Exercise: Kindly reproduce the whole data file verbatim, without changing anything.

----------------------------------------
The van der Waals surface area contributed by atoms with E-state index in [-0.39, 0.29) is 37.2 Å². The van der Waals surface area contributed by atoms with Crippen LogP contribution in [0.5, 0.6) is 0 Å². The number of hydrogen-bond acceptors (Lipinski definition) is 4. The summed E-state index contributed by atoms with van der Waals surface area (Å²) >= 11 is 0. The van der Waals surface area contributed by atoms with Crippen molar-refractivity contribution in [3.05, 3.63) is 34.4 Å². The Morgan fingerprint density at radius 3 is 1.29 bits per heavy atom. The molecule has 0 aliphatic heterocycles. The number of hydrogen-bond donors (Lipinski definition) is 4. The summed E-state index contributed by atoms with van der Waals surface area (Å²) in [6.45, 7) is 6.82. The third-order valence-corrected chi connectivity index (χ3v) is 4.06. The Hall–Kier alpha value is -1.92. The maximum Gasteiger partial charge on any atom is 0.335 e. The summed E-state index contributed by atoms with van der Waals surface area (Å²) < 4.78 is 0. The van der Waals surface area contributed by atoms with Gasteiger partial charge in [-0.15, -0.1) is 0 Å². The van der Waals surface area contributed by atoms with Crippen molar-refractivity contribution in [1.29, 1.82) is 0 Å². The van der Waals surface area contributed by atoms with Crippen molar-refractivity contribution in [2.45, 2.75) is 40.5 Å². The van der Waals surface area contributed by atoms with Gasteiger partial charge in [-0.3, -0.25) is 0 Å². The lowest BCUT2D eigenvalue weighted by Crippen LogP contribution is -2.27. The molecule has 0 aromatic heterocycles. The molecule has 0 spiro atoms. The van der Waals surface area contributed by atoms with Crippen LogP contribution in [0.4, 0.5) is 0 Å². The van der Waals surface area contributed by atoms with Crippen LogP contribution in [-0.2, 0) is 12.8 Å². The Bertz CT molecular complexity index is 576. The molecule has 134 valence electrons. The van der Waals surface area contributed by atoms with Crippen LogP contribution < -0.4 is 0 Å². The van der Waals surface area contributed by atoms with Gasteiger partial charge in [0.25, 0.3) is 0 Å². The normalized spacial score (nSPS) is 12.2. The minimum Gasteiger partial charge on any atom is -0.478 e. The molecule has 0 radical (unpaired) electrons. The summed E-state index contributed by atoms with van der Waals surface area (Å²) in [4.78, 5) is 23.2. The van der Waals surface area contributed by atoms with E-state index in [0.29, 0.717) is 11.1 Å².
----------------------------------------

The van der Waals surface area contributed by atoms with E-state index in [-0.39, 0.29) is 37.2 Å². The van der Waals surface area contributed by atoms with Crippen LogP contribution in [0.5, 0.6) is 0 Å². The number of hydrogen-bond acceptors (Lipinski definition) is 4. The summed E-state index contributed by atoms with van der Waals surface area (Å²) >= 11 is 0. The van der Waals surface area contributed by atoms with Crippen molar-refractivity contribution in [3.05, 3.63) is 34.4 Å². The Morgan fingerprint density at radius 3 is 1.29 bits per heavy atom. The molecule has 0 aliphatic heterocycles. The number of hydrogen-bond donors (Lipinski definition) is 4. The summed E-state index contributed by atoms with van der Waals surface area (Å²) in [6.45, 7) is 6.82. The third-order valence-corrected chi connectivity index (χ3v) is 4.06. The Hall–Kier alpha value is -1.92. The maximum Gasteiger partial charge on any atom is 0.335 e. The summed E-state index contributed by atoms with van der Waals surface area (Å²) < 4.78 is 0. The van der Waals surface area contributed by atoms with Gasteiger partial charge in [-0.15, -0.1) is 0 Å². The van der Waals surface area contributed by atoms with Crippen molar-refractivity contribution in [1.29, 1.82) is 0 Å². The van der Waals surface area contributed by atoms with Crippen molar-refractivity contribution in [2.45, 2.75) is 40.5 Å². The van der Waals surface area contributed by atoms with Gasteiger partial charge in [-0.3, -0.25) is 0 Å². The lowest BCUT2D eigenvalue weighted by Crippen LogP contribution is -2.27. The molecule has 0 aromatic heterocycles. The molecule has 0 spiro atoms. The van der Waals surface area contributed by atoms with Crippen LogP contribution in [0.4, 0.5) is 0 Å². The van der Waals surface area contributed by atoms with Crippen LogP contribution in [-0.2, 0) is 12.8 Å². The Bertz CT molecular complexity index is 576. The molecule has 134 valence electrons. The van der Waals surface area contributed by atoms with Crippen LogP contribution < -0.4 is 0 Å². The van der Waals surface area contributed by atoms with Gasteiger partial charge in [0.25, 0.3) is 0 Å². The normalized spacial score (nSPS) is 12.2. The minimum Gasteiger partial charge on any atom is -0.478 e. The molecule has 0 radical (unpaired) electrons. The summed E-state index contributed by atoms with van der Waals surface area (Å²) in [4.78, 5) is 23.2. The van der Waals surface area contributed by atoms with E-state index in [0.29, 0.717) is 11.1 Å².